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The question I’ve been asking myself all day is why someone didn’t steal my minivan. I gave them every opportunity. After all, I left my keys in the ignition overnight.

 

Of course I didn’t do this on purpose. I hold myself above reproach in these matters. In fact, I often scold my husband and his father for forgetting their keys in our front door. On more than one occasion, I have returned home to find their chains dangling from the lock, inviting one and all to rob us.

 

Payback’s a bitch.

 

I sensed something was awry as our three children wriggled into their raincoats and boots this morning, swinging their backpacks and sprawling on the floor, while I fruitlessly searched for the keys. Our 6-year-old twins were feuding. Jane, 2, was whining for the breakfast that she had earlier refused. All I wanted to do was get everyone in the car, to school, and out of my way. But I couldn’t find my key chain anywhere.

 

My first instinct was to blame my husband. He must have put my keys in his pocket when he took our dog for a walk last night and then worn that same jacket to work, stranding me at home with our kids. “Where are my keys???” I texted him.

“Are we going to be late?” Georgia cried, her voice rising in alarm.

“Yes,” I said, “we’re going to be late.”

She and her brother dissolved into tears.

 

Then I suffered a torturous epiphany. Throwing on my boots and raincoat, I dashed through the downpour. The minivan doors were unlocked, which I rightly interpreted as an ominous sign, and I spied the keys inside. When I tried the ignition, it wouldn’t catch. The minivan was dead.

 

The day before I had left our slumbering toddler in the vehicle while I let the twins into the house after school. When I came back out a few minutes later, I must have reinserted the keys to roll up the windows, ferried Jane inside—and forgotten all about the ignition. As I trudged through puddles back to the house, I could hear the three kids crying.

 

“Are we going to miss the whole day?” Georgia wailed.

“I’m not even sick or anything, and I’m not at school,” bleated Griffin.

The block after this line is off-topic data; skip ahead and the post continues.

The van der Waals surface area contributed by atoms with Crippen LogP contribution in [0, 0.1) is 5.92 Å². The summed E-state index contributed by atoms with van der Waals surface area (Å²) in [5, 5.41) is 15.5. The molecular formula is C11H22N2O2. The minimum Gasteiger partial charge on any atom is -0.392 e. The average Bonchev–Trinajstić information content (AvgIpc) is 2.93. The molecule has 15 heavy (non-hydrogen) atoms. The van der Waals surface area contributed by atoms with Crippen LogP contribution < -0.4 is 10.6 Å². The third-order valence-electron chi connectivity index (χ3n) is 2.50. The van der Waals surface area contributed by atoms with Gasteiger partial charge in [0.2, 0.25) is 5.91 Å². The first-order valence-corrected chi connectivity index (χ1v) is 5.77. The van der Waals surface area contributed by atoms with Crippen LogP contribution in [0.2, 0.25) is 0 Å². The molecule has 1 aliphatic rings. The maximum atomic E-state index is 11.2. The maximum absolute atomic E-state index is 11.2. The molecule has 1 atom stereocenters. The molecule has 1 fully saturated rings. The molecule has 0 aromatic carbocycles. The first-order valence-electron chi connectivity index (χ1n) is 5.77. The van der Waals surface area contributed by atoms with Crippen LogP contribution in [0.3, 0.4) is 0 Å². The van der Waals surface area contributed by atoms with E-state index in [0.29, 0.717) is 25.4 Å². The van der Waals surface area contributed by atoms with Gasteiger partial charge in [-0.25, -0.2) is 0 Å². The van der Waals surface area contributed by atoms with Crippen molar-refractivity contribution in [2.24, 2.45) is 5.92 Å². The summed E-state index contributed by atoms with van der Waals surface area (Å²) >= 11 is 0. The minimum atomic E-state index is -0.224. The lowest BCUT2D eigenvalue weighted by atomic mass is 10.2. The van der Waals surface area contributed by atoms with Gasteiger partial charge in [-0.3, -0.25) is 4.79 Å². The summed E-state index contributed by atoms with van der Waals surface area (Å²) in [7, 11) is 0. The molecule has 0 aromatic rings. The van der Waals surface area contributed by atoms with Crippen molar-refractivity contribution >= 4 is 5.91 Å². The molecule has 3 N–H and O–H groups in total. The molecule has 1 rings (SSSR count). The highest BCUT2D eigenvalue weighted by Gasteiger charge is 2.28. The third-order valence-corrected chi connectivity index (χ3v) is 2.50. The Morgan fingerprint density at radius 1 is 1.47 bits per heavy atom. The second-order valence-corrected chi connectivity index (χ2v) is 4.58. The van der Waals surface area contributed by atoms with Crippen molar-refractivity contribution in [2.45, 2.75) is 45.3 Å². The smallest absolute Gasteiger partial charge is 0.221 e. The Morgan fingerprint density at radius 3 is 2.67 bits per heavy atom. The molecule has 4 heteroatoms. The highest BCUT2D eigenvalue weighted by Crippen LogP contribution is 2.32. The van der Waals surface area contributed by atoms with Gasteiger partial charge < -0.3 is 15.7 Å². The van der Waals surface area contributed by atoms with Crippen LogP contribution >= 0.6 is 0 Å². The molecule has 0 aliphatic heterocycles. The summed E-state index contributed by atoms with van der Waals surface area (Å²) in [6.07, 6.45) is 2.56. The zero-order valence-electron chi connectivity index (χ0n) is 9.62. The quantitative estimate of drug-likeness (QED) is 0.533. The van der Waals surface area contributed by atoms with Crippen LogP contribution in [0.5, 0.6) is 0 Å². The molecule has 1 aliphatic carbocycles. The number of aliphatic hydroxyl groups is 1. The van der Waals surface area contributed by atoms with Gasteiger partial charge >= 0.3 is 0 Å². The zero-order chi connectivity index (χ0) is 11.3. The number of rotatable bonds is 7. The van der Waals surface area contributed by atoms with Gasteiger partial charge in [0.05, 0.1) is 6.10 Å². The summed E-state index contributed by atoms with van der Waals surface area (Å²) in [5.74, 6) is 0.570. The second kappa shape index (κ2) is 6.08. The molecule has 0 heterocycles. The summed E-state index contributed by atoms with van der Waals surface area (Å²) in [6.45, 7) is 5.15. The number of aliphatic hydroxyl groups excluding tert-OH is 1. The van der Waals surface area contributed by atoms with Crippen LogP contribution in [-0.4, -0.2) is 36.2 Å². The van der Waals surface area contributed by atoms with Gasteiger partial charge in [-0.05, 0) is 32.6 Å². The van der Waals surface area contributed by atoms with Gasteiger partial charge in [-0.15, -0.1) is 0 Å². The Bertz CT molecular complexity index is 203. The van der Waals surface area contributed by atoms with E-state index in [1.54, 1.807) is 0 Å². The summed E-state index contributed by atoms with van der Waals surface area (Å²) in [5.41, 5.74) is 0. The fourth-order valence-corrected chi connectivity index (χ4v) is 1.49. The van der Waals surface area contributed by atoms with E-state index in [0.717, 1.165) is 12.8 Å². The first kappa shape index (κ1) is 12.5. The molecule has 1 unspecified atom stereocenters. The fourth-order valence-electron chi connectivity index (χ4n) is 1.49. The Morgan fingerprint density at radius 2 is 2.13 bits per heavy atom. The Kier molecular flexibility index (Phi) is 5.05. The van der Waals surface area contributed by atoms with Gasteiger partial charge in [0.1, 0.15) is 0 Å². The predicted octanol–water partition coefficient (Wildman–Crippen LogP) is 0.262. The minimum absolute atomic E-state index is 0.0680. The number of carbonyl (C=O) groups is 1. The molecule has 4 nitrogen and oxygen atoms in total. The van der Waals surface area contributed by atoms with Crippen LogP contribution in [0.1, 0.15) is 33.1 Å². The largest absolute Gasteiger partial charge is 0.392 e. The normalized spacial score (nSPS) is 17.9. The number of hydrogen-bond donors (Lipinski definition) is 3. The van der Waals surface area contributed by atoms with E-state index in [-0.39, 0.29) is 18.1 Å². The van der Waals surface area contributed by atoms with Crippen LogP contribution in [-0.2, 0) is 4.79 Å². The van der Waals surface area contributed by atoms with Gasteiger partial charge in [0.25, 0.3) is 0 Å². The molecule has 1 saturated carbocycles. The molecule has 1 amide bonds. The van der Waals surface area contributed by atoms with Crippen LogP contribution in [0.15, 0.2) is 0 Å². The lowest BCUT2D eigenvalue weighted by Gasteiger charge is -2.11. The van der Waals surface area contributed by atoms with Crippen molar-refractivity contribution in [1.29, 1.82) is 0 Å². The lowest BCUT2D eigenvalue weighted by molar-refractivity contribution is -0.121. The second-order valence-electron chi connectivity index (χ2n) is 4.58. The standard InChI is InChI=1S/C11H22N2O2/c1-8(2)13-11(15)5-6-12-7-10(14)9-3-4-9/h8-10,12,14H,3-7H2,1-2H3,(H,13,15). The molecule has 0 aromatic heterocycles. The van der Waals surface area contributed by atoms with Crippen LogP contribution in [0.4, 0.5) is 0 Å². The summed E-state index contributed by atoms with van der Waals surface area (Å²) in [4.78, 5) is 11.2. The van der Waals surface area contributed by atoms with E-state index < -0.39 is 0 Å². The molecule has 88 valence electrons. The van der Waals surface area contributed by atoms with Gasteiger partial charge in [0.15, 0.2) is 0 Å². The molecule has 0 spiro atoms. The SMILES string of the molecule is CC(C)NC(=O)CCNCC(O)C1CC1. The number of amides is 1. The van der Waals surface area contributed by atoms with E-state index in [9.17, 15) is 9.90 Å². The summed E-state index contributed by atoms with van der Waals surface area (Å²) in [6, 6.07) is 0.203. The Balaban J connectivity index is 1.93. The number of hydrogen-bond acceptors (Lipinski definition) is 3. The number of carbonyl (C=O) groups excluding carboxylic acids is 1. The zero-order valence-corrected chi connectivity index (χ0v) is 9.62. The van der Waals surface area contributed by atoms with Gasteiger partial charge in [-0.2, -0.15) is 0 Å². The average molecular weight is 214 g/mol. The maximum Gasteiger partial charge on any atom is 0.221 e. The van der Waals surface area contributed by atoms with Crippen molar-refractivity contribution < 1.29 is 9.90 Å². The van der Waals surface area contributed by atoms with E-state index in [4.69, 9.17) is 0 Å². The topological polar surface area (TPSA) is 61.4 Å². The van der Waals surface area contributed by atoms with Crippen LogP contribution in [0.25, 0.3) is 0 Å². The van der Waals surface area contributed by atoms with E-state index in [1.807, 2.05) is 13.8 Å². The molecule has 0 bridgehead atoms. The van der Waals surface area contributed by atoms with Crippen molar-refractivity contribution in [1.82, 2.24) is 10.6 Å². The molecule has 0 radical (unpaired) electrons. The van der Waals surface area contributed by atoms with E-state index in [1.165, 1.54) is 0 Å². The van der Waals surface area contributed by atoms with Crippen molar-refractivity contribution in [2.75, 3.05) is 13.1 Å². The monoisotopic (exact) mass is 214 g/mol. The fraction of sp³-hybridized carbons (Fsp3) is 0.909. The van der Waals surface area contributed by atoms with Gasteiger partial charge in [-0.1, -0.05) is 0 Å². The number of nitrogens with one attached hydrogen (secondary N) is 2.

“To your rooms!” I hollered, as I dialed AAA.

 

Fortunately, we had joined the automotive club about 10 days prior, in some freakish twist of fate. And now I needed some roadside assistance.

“Are you in a safe place?” the lady asked at the other end of the line.

“I’m in my house,” I admitted, over the screams of my children. “But I desperately need to get out.”

 

She dispatched a technician who took another hour-and-a-half to show.

“I accidentally left my keys in the ignition overnight,” I muttered, embarrassed, when he finally arrived. “Has anyone else ever done that?”

“Of course,” he lied.

 

But I appreciated it. And I was thankful for the jump, heeding his warning to leave the minivan running for at least another 30 minutes. “Don’t let me turn off the car when we get to school,” I instructed the kids and then parked illegally in the front circle with my hazards on. I scrawled an incoherent note that read something like, “Car on because of battery issue. Back in a minute.”

 

“Is anyone even going to be able to read that?” Griffin asked, peering at the paper through the rain-smeared windshield. But after Jane and I delivered the twins to their classrooms, we returned to find the minivan still revving, unmolested. I felt like celebrating. So I drove to our neighborhood pharmacy to pick up a prescription and a couple of chocolate-dipped pretzels. “This is a yummy treat,” Jane said. Then I heard someone calling after us.

 

“Don’t forget these!” cried the clerk, lifting my key chain off the counter.

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